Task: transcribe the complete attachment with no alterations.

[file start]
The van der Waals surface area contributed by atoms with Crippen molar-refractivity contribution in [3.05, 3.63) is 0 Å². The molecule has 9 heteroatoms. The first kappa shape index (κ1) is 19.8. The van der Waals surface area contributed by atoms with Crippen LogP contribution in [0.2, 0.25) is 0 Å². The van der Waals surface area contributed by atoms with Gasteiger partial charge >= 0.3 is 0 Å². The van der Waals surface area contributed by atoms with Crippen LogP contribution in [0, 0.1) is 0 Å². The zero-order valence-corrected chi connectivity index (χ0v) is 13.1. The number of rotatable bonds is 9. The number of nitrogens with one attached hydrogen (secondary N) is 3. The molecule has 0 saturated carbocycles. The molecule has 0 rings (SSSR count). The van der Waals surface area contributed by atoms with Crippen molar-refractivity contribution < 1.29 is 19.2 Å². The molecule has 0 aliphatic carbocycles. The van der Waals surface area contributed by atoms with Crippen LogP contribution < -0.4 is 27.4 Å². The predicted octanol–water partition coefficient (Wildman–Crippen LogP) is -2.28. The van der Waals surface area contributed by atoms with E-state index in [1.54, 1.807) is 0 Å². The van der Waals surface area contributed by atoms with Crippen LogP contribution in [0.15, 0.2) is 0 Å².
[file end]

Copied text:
The van der Waals surface area contributed by atoms with Crippen molar-refractivity contribution in [3.05, 3.63) is 0 Å². The molecule has 9 heteroatoms. The first kappa shape index (κ1) is 19.8. The van der Waals surface area contributed by atoms with Crippen LogP contribution in [0.2, 0.25) is 0 Å². The van der Waals surface area contributed by atoms with Gasteiger partial charge >= 0.3 is 0 Å². The van der Waals surface area contributed by atoms with Crippen LogP contribution in [0, 0.1) is 0 Å². The zero-order valence-corrected chi connectivity index (χ0v) is 13.1. The number of rotatable bonds is 9. The number of nitrogens with one attached hydrogen (secondary N) is 3. The molecule has 0 saturated carbocycles. The molecule has 0 rings (SSSR count). The van der Waals surface area contributed by atoms with Crippen molar-refractivity contribution < 1.29 is 19.2 Å². The molecule has 0 aliphatic carbocycles. The van der Waals surface area contributed by atoms with Crippen LogP contribution < -0.4 is 27.4 Å². The predicted octanol–water partition coefficient (Wildman–Crippen LogP) is -2.28. The van der Waals surface area contributed by atoms with E-state index in [1.54, 1.807) is 0 Å². The van der Waals surface area contributed by atoms with Crippen LogP contribution in [0.15, 0.2) is 0 Å².